• Far from being on the verge of collapse, American bird populations were, by and large, increasing at the time of Silent Spring’s publication.

  • Once key statistical adjustments for population age and for tobacco use were made, the apparent rise in cancer rates that so alarmed Silent Spring’s first readers disappeared.

Despite her reputation as a careful writer widely praised for building her arguments on science and facts, Carson’s bestseller contained significant errors and sins of omission. Much of what was presented as certainty then was slanted, and today we know much of it is simply wrong. Silent Spring at 50 reveals the dangers of substituting sensationalism for fact, and apocalyptic pronouncements for genuine knowledge.

Table of Content

1. Silent Spring at 50
2. The Lady Who Started All This
3. The Intellectual Groundwaters of Silent Spring: Rethinking Rachel Carson’s Place in the History of American Environmental Thought
4. Silent Spring as Secular Religion
5. The Selective Silence of Silent Spring: Birds, Pesticides, and Alternatives to Pesticides
6. Rachel Carson’s Health Scare
7. The Balance of Nature and “The Other Road”: Ecological Paradigms and the Management Legacy of Silent Spring
8. Did Rachel Carson Understand the Importance of DDT in Global Public Health Programs?
9. Agricultural Revolutions and Agency Wars: How the 1950s Laid the Groundwork for Silent Spring
10. The False Promise of Federalization
11. The Precautionary Principle: Silent Spring’s Toxic Legacy
12. Risk Over-Simplified: The Enduring and Unfortunate Legacy of Silent Spring

About the editors and contributors

Roger Meiners is the Goolsby Distinguished Professor of Economics and Law at the University of Texas at Arlington and a senior fellow at the Property and Environmental Research Center in Bozeman, Montana.

Pierre Desrochers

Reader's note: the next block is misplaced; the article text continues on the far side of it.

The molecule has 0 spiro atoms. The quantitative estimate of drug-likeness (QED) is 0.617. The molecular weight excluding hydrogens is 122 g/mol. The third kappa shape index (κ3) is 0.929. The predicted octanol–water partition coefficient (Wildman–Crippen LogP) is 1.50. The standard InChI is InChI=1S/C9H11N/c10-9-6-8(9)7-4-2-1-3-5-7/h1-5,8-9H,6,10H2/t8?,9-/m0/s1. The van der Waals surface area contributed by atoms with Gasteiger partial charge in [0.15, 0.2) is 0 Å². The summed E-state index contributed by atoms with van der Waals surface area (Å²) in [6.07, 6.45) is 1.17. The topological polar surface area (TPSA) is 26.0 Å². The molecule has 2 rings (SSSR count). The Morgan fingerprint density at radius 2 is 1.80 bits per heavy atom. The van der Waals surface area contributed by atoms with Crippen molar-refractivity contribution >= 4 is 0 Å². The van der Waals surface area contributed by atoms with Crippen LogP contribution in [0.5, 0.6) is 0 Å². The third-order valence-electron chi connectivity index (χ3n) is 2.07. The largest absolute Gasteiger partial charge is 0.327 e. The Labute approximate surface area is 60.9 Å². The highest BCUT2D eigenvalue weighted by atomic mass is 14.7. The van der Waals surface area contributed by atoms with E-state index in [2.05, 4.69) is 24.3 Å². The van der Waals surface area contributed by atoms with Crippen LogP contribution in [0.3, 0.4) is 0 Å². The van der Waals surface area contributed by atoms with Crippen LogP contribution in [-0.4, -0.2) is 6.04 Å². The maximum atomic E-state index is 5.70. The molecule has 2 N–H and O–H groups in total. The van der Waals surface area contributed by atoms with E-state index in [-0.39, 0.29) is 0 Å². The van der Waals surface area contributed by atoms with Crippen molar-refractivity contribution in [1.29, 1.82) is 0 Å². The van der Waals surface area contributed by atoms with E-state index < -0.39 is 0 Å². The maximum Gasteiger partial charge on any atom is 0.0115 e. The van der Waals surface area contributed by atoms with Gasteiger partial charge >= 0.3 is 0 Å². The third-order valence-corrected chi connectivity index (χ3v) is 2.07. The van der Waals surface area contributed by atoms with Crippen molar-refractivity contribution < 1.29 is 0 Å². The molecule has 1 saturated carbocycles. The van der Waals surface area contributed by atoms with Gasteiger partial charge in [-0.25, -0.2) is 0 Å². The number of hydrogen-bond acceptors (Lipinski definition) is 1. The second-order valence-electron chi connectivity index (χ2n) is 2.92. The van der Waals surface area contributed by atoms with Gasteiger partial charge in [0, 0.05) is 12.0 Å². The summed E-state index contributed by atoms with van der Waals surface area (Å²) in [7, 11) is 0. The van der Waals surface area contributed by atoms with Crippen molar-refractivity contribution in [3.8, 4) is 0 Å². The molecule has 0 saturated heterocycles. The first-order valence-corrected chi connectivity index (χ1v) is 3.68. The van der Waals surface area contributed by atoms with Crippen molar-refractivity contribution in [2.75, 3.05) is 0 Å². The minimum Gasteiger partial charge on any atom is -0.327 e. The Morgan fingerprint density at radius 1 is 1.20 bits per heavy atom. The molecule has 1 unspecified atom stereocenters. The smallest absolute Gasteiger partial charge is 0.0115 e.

is associate professor of geography at the University of Toronto. His main research areas include technical innovation, business-environmental interactions, economic development, and energy policy and food policy. He maintains a detailed website at

Andrew Morriss
is D. Paul Jones, Jr. & Charlene A. Jones Chairholder in Law and Professor of Business at the University of Alabama, Tuscaloosa, and is a senior fellow at the Property and Environmental Research Center in Bozeman, Montana.  He has authored or coauthored more than 50 book chapters, scholarly articles, and books.

Jonathan H. Adler
is professor of law at Case Western Reserve University School of Law and the author or editor of four books on environmental policy.

Nathan Gregory is currently a research ecologist with the Institute for Wildlife Studies, a nonprofit conservation organization in Arcata, California.

Lawrence Katzenstein is a science writer and editor who has worked on staff at Consumer Reports and American Health magazines. He is currently the science and publications editor at Albert Einstein College of Medicine in New York City.

Wallace Kaufman has taught, lectured, and written about environmental history. He has also served as president of three statewide environmental nonprofits, developing and applying environmental covenants to several thousand acres of land.

Gary Marchant is professor of emerging technologies, law and ethics at the Sandra Day O’Connor College of Law at Arizona State University. He is also a professor of life sciences.

Robert H. Nelson is the author of many book chapters and journal articles, as well as eight books, including The New Holy Wars: Economic Religion versus Environmental Religion in Contemporary America (Penn State University Press, 2010).

Donald R. Roberts specializes in public health research, particularly DDT’s effect in malaria control programs. After retiring, he was awarded U.S. Medicine’s Frank Brown Berry Prize for exceptional contributions to healthcare by a federal healthcare professional.

Hiroko Shimizu is a policy consultant and the author of several reports on the nonprofit sector, food policy, and corporate social responsibility. She is the co-author of The Locavore’s Dilemma: In Praise of the 10,000-mile Diet (PublicAffairs, 2012).

Richard Tren is a cofounder and chairman of Africa Fighting Malaria, a malaria policy and advocacy group. He was the recipient of the Competitive Enterprise Institute’s 2009 Julian Simon Memorial Award in recognition for his work on DDT and public health.


Silent Spring at 50: The False Crises of Rachel Carson